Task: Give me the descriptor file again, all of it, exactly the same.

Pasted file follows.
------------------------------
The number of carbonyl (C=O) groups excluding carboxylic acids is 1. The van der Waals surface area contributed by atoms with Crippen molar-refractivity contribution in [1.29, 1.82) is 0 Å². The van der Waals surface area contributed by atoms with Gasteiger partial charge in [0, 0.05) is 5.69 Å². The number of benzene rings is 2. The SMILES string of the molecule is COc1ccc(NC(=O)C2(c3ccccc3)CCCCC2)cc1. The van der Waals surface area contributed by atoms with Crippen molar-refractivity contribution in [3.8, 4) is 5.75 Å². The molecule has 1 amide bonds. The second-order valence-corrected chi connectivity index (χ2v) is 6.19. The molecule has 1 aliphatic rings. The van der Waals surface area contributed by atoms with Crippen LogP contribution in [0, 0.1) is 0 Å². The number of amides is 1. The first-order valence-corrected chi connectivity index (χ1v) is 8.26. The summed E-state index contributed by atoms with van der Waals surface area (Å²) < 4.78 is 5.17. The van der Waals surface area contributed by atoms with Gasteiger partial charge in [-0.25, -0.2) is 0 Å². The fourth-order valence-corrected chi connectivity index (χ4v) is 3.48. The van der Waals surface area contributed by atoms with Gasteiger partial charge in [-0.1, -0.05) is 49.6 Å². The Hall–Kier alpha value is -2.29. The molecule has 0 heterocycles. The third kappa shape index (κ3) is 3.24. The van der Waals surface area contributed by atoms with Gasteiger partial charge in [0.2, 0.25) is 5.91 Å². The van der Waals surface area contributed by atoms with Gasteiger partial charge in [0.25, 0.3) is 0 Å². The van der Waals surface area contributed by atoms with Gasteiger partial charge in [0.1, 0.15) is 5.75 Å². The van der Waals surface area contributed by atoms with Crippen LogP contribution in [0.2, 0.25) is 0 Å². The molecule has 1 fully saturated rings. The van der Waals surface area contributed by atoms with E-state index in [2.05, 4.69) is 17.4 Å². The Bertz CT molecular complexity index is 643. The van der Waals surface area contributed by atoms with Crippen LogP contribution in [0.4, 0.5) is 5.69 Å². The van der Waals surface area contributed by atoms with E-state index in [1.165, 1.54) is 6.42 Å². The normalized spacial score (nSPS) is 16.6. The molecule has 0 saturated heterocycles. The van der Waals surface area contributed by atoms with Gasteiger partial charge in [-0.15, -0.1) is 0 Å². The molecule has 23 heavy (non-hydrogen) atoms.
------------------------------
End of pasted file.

The number of carbonyl (C=O) groups excluding carboxylic acids is 1. The van der Waals surface area contributed by atoms with Crippen molar-refractivity contribution in [1.29, 1.82) is 0 Å². The van der Waals surface area contributed by atoms with Gasteiger partial charge in [0, 0.05) is 5.69 Å². The number of benzene rings is 2. The SMILES string of the molecule is COc1ccc(NC(=O)C2(c3ccccc3)CCCCC2)cc1. The van der Waals surface area contributed by atoms with Crippen molar-refractivity contribution in [3.8, 4) is 5.75 Å². The molecule has 1 amide bonds. The second-order valence-corrected chi connectivity index (χ2v) is 6.19. The molecule has 1 aliphatic rings. The van der Waals surface area contributed by atoms with Crippen LogP contribution in [0, 0.1) is 0 Å². The number of amides is 1. The first-order valence-corrected chi connectivity index (χ1v) is 8.26. The summed E-state index contributed by atoms with van der Waals surface area (Å²) < 4.78 is 5.17. The van der Waals surface area contributed by atoms with Gasteiger partial charge in [-0.25, -0.2) is 0 Å². The fourth-order valence-corrected chi connectivity index (χ4v) is 3.48. The van der Waals surface area contributed by atoms with Gasteiger partial charge in [-0.1, -0.05) is 49.6 Å². The Hall–Kier alpha value is -2.29. The molecule has 0 heterocycles. The third kappa shape index (κ3) is 3.24. The van der Waals surface area contributed by atoms with Gasteiger partial charge in [0.2, 0.25) is 5.91 Å². The van der Waals surface area contributed by atoms with Gasteiger partial charge in [0.25, 0.3) is 0 Å². The van der Waals surface area contributed by atoms with Gasteiger partial charge in [0.1, 0.15) is 5.75 Å². The van der Waals surface area contributed by atoms with Crippen LogP contribution in [0.2, 0.25) is 0 Å². The molecule has 1 fully saturated rings. The van der Waals surface area contributed by atoms with E-state index in [2.05, 4.69) is 17.4 Å². The Bertz CT molecular complexity index is 643. The van der Waals surface area contributed by atoms with Crippen LogP contribution in [0.4, 0.5) is 5.69 Å². The van der Waals surface area contributed by atoms with E-state index in [1.165, 1.54) is 6.42 Å². The normalized spacial score (nSPS) is 16.6. The molecule has 0 saturated heterocycles. The van der Waals surface area contributed by atoms with Gasteiger partial charge in [-0.15, -0.1) is 0 Å². The molecule has 23 heavy (non-hydrogen) atoms.